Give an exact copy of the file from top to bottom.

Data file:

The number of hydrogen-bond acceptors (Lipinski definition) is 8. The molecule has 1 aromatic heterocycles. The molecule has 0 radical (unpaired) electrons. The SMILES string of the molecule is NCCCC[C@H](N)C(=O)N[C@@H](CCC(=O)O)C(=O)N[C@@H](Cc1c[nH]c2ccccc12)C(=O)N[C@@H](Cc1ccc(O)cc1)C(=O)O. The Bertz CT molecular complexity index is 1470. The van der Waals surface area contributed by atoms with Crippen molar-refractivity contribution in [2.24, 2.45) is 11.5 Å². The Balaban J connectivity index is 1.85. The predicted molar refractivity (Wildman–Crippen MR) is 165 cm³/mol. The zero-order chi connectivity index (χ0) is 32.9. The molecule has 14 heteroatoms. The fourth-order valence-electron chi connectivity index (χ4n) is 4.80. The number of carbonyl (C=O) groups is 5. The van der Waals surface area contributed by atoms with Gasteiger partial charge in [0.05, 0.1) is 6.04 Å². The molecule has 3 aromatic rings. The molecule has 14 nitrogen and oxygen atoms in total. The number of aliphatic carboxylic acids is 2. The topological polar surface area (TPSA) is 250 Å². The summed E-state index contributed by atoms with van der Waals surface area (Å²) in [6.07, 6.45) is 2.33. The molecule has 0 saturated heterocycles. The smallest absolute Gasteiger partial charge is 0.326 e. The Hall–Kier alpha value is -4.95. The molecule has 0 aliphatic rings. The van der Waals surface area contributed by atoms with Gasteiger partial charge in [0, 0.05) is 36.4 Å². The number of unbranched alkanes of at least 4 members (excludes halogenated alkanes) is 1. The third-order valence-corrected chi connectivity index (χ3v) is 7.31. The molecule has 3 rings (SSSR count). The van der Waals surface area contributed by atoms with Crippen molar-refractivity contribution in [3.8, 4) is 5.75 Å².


The number of hydrogen-bond acceptors (Lipinski definition) is 8. The molecule has 1 aromatic heterocycles. The molecule has 0 radical (unpaired) electrons. The SMILES string of the molecule is NCCCC[C@H](N)C(=O)N[C@@H](CCC(=O)O)C(=O)N[C@@H](Cc1c[nH]c2ccccc12)C(=O)N[C@@H](Cc1ccc(O)cc1)C(=O)O. The Bertz CT molecular complexity index is 1470. The van der Waals surface area contributed by atoms with Crippen molar-refractivity contribution in [2.24, 2.45) is 11.5 Å². The Balaban J connectivity index is 1.85. The predicted molar refractivity (Wildman–Crippen MR) is 165 cm³/mol. The zero-order chi connectivity index (χ0) is 32.9. The molecule has 14 heteroatoms. The fourth-order valence-electron chi connectivity index (χ4n) is 4.80. The number of carbonyl (C=O) groups is 5. The van der Waals surface area contributed by atoms with Gasteiger partial charge in [0.05, 0.1) is 6.04 Å². The molecule has 3 aromatic rings. The molecule has 14 nitrogen and oxygen atoms in total. The number of aliphatic carboxylic acids is 2. The topological polar surface area (TPSA) is 250 Å². The summed E-state index contributed by atoms with van der Waals surface area (Å²) in [6.07, 6.45) is 2.33. The molecule has 0 saturated heterocycles. The smallest absolute Gasteiger partial charge is 0.326 e. The Hall–Kier alpha value is -4.95. The molecule has 0 aliphatic rings. The van der Waals surface area contributed by atoms with Gasteiger partial charge in [0, 0.05) is 36.4 Å². The number of unbranched alkanes of at least 4 members (excludes halogenated alkanes) is 1. The third-order valence-corrected chi connectivity index (χ3v) is 7.31. The molecule has 3 rings (SSSR count). The van der Waals surface area contributed by atoms with Crippen molar-refractivity contribution in [3.8, 4) is 5.75 Å².